Last week's announcement of the Apple iPad was met with excitement from people of all walks of life, from übergeeks to grandmas. But there's been a lot of talk about the impact the tablet may have on one group in particular: students.


Apple has already secured partnerships with some big names in textbook publishing. Being able to download a textbook nearly instantly, at a fraction of the price (and negative environmental impact) of its paper counterpart, could open up access to many more students.

Mobility. Lots of college students have computers, many laptops, but few carry them everywhere on campus. The iPad could change that. It's light, it's thin and it's got a world of information in a tiny package. And it's impossible to forget your book!

Multiple media. More and more, classes are being supplemented with videos, audio, Web reading and more. This pulls all of these sources together for a student and could make it easier for a teacher to embrace the use of different media forms in teaching about a topic.

Educators so far seem to like the iPad's price tag: starting at just $499. It's cheaper than a laptop, comparable in price to many eReaders and (almost) does the work of both. This may make providing tablets for students--or expecting students to have them--possible.

And of course not everyone's sure the iPad will have much impact on education at all.

What other game-changing potential does the iPad have in education?

How to Run a Meeting Like Google

I am not generally a Google cheerleader, but they do have an innovative culture that I think is useful to examine closely. Business Week interviewed Marissa Mayer, Google's vice-president of search products, who has on average 70 meetings a week. Most of her process would not work well in higher education, but some of the ideas would be worth trying.

For instance, at Google, a large countdown clock is displayed on the wall, ticking off the remaining minutes of each meeting. While I don't love the idea of a big clock in the room, it might help make everyone responsible to the time and agenda. Too often, a discussion on one topic will take up most of the meeting time, leaving too little time for the remaining agenda items. It is a problem I struggle to effectively address - some issues need more time. But sometimes, it is more about time management or lack of focus.

I also love the idea of office hours for managers in higher education. Mayer got the idea from her time as a professor, and it is familiar to all of us in higher ed. She uses the office hours at Google to have brief meetings, often about 7 minutes, to discuss timely but not large issues. She described the office hours as a way to reduce latency. Office hours for managers in higher education could be really useful; it would reduce the time decisions are delayed because the next meeting with a decision maker is two weeks out.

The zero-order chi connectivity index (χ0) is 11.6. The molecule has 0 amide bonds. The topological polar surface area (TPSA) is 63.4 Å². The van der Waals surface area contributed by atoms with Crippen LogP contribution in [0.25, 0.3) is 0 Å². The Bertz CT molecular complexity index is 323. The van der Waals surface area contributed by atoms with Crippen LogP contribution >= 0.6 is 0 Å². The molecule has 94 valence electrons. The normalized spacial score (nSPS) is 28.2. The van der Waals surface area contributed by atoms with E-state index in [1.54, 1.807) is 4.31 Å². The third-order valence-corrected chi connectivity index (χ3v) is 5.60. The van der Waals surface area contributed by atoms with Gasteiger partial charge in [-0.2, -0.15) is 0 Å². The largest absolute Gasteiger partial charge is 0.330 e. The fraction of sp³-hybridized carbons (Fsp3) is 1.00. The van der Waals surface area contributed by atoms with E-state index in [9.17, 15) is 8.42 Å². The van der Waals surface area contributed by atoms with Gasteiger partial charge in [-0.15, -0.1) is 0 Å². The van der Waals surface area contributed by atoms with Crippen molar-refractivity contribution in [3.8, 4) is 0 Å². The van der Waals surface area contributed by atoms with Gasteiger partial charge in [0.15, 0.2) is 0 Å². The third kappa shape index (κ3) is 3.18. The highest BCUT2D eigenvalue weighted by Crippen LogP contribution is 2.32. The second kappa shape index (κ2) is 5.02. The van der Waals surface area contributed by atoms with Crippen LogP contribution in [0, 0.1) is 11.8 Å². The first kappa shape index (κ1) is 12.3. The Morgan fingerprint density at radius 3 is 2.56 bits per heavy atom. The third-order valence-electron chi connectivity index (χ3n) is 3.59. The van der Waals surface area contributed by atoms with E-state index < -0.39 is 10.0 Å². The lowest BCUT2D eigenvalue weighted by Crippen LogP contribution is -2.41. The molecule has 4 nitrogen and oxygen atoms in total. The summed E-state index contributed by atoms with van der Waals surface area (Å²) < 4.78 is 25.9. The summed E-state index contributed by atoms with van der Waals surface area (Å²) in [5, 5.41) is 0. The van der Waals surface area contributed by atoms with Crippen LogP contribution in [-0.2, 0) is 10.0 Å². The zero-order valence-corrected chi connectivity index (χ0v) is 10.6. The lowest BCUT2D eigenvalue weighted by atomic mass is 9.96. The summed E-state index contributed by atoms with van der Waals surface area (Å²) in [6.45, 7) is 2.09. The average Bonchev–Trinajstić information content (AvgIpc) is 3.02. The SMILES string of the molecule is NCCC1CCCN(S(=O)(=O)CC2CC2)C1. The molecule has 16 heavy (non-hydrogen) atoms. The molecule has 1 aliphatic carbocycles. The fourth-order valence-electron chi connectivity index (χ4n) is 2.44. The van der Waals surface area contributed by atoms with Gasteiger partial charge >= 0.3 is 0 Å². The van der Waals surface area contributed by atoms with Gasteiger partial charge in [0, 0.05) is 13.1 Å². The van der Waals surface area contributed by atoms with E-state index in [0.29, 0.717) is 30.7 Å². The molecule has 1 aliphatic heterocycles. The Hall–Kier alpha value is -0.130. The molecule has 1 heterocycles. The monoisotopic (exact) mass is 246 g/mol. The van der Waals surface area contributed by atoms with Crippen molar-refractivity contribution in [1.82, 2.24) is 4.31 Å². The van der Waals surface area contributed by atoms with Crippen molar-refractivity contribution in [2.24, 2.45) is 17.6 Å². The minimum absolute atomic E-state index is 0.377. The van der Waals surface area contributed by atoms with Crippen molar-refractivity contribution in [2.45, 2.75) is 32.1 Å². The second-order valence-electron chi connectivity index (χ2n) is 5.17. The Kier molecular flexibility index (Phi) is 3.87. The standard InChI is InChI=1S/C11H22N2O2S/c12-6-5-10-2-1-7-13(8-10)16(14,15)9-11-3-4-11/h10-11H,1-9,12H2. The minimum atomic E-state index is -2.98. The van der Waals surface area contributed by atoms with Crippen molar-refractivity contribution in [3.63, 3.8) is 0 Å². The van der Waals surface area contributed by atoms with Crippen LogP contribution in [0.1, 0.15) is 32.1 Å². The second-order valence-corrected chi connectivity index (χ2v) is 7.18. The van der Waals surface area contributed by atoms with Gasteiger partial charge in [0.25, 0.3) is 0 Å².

The entire article is worth reading.

5 Higher Ed Tech Trends to Watch in 2010


Campus Technology

5 Higher Ed Tech Trends to Watch in 2010

* By Bridget McCrea
* 12/09/09

There aren't too many corners of higher education that technology hasn't infiltrated. From admissions to financial aid to the classroom and everything in between, nearly all aspects of college are being handled in some way by the applications, hardware, and gadgets that help institutions work more efficiently.

Don't expect much of that to change in 2010 as more technology is developed and introduced to the higher education market. To make your trend-spotting activities easier, we spoke with some higher education technology experts and came up with these five top tech trends to watch in the new year.

1. More Interactive Classrooms
The days when professors lectured to a class of blank, unresponsive faces are long gone. Today, both students and educators are tapping technology to make the classroom environment more interactive and dynamic. Purdue University's Web-based Hotseat application, which allows students to use handheld devices to interact with professors in the classroom environment, is just a taste of what's to come.

"Anything that helps make the classroom more interactive, animated and engaging--be it multimedia, streaming video or some other innovation--will be in demand this year," said Gregory Phelan, chair of the department of chemistry and associate professor at SUNY College at Cortland in New York, which is upgrading its facilities to include streaming video that professors can access via the server while teaching (rather than "carrying" the content with them into class). "We'll be there soon."

2. More Information at Your Fingertips
In an era when information just can't be produced quickly enough, electronic book readers, smart phones, search engines, and other tools will continue to create an educational environment where both students and teachers have everything they need at their fingertips. "This faster access to information is going to change the classroom dynamic," Phelan predicted. "It will impact the way in which lessons are taught, and how students do their work."

Phelan pointed to the colleges that are "handing out" tablet PCs to all freshmen as the frontrunners in the race to equip students with all of the information they need to succeed in school. Whether other universities follow that lead remains to be seen. "I'd really like to see more schools making that move," said Phelan, "and even further integrate technology into the college classroom."

3. Mashed-Up Technologies